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Multiple chaperonins in bacteria--novel functions and non-canonical behaviors.

ABSTRACT: Chaperonins are a class of molecular chaperones that assemble into a large double ring architecture with each ring constituting seven to nine subunits and enclosing a cavity for substrate encapsulation. The well-studied Escherichia coli chaperonin GroEL binds non-native substrates and encapsulates them in the cavity thereby sequestering the substrates from unfavorable conditions and allowing the substrates to fold. Using this mechanism, GroEL assists folding of about 10-15 % of cellular proteins. Surprisingly, about 30 % of the bacteria express multiple chaperonin genes. The presence of multiple chaperonins raises questions on whether they increase general chaperoning ability in the cell or have developed specific novel cellular roles. Although the latter view is widely supported, evidence for the former is beginning to appear. Some of these chaperonins can functionally replace GroEL in E. coli and are generally indispensable, while others are ineffective and likewise are dispensable. Additionally, moonlighting functions for several chaperonins have been demonstrated, indicating a functional diversity among the chaperonins. Furthermore, proteomic studies have identified diverse substrate pools for multiple chaperonins. We review the current perception on multiple chaperonins and their physiological and functional specificities.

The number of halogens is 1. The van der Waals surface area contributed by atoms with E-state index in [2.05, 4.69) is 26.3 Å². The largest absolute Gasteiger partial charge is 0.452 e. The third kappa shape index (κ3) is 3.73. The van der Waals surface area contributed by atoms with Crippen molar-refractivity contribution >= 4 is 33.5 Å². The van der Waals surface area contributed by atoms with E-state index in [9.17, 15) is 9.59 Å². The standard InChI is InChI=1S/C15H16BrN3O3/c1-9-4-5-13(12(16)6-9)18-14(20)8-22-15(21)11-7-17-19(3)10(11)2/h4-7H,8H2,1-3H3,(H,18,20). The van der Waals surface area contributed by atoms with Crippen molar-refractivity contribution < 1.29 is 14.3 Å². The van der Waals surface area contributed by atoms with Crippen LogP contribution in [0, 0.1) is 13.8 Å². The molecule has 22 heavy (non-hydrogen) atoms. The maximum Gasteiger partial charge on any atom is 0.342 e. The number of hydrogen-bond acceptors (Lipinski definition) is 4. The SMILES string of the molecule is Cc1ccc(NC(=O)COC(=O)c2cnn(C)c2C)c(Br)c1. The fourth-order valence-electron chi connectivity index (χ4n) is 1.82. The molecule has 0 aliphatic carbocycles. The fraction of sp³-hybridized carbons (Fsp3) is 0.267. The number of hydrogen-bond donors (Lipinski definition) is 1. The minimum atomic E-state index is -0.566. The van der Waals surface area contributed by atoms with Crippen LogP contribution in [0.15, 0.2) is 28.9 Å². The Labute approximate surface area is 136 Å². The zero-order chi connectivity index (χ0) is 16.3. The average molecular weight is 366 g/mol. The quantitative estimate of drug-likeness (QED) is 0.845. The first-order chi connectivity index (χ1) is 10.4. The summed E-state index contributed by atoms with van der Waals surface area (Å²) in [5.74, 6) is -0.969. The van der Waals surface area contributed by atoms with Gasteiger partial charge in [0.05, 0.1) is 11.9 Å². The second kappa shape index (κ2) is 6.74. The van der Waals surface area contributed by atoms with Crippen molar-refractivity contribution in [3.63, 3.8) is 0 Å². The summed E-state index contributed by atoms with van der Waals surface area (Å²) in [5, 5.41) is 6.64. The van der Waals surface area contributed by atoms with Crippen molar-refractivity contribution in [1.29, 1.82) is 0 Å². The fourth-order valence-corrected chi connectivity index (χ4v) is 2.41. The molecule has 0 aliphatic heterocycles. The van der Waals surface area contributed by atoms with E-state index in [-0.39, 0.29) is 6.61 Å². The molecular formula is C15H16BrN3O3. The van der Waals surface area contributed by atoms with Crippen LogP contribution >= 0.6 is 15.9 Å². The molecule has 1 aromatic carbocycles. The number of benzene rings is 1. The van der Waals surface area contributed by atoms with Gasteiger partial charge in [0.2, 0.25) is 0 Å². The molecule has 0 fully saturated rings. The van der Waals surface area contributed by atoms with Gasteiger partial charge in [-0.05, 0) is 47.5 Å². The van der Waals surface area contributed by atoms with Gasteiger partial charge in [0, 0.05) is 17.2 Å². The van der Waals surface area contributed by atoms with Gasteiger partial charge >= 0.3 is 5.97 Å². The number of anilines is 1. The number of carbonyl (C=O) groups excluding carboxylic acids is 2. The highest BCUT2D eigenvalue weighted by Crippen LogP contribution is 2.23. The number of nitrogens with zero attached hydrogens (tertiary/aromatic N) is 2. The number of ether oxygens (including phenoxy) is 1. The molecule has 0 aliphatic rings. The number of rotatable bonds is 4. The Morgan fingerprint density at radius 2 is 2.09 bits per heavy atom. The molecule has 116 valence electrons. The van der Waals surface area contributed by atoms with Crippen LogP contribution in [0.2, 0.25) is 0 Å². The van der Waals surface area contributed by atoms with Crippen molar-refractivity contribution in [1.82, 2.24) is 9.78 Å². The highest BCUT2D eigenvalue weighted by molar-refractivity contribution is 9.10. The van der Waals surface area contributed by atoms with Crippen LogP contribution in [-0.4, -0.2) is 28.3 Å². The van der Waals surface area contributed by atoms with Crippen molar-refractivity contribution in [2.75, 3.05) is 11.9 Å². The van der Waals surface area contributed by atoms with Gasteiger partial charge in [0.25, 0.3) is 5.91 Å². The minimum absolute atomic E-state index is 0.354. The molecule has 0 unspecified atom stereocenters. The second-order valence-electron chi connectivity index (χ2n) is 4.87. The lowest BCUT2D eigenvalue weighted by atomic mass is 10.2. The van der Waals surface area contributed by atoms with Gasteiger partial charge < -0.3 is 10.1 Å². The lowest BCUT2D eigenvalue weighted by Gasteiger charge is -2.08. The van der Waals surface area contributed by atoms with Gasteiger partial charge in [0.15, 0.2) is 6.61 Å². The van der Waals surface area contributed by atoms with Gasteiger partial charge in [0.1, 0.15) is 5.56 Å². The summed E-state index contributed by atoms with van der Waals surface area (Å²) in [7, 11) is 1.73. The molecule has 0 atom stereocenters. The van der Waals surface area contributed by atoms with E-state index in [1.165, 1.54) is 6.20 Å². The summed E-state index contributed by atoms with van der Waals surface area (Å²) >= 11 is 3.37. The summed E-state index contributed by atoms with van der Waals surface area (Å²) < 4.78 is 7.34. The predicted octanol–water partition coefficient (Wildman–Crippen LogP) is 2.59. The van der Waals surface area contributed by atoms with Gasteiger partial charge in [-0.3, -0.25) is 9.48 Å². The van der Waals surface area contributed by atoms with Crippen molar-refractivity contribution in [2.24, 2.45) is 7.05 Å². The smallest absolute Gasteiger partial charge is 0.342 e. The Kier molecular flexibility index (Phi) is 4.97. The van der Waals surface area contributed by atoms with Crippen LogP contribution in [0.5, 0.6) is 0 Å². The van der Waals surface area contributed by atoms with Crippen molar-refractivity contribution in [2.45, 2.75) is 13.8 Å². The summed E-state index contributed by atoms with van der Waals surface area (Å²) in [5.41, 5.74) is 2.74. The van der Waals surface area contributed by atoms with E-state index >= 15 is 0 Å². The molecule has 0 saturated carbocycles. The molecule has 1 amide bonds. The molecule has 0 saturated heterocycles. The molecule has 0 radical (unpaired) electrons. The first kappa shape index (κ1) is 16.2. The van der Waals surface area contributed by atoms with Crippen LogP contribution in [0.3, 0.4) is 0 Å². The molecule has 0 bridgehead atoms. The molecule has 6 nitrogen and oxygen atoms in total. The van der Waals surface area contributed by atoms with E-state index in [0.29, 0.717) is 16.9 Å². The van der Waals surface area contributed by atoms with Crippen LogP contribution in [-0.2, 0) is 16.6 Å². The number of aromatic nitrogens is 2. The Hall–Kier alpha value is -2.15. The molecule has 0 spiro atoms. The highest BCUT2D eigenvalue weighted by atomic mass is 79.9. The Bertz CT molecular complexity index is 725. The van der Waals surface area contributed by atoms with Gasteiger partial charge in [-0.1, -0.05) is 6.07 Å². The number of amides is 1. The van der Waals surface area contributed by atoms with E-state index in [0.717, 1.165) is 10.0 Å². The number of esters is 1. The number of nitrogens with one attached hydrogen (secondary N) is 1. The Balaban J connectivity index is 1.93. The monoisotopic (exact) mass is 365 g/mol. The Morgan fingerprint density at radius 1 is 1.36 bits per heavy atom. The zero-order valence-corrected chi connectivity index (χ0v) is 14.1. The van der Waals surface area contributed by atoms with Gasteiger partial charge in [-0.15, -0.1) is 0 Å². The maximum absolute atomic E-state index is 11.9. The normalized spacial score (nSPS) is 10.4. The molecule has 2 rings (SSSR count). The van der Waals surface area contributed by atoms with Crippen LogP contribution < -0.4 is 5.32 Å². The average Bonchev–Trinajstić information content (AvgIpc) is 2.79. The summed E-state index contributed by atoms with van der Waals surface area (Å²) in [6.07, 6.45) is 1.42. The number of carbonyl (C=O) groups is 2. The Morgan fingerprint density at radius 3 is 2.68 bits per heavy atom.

PROVIDER: S-EPMC4463927 | BioStudies | 2015-01-01

REPOSITORIES: biostudies

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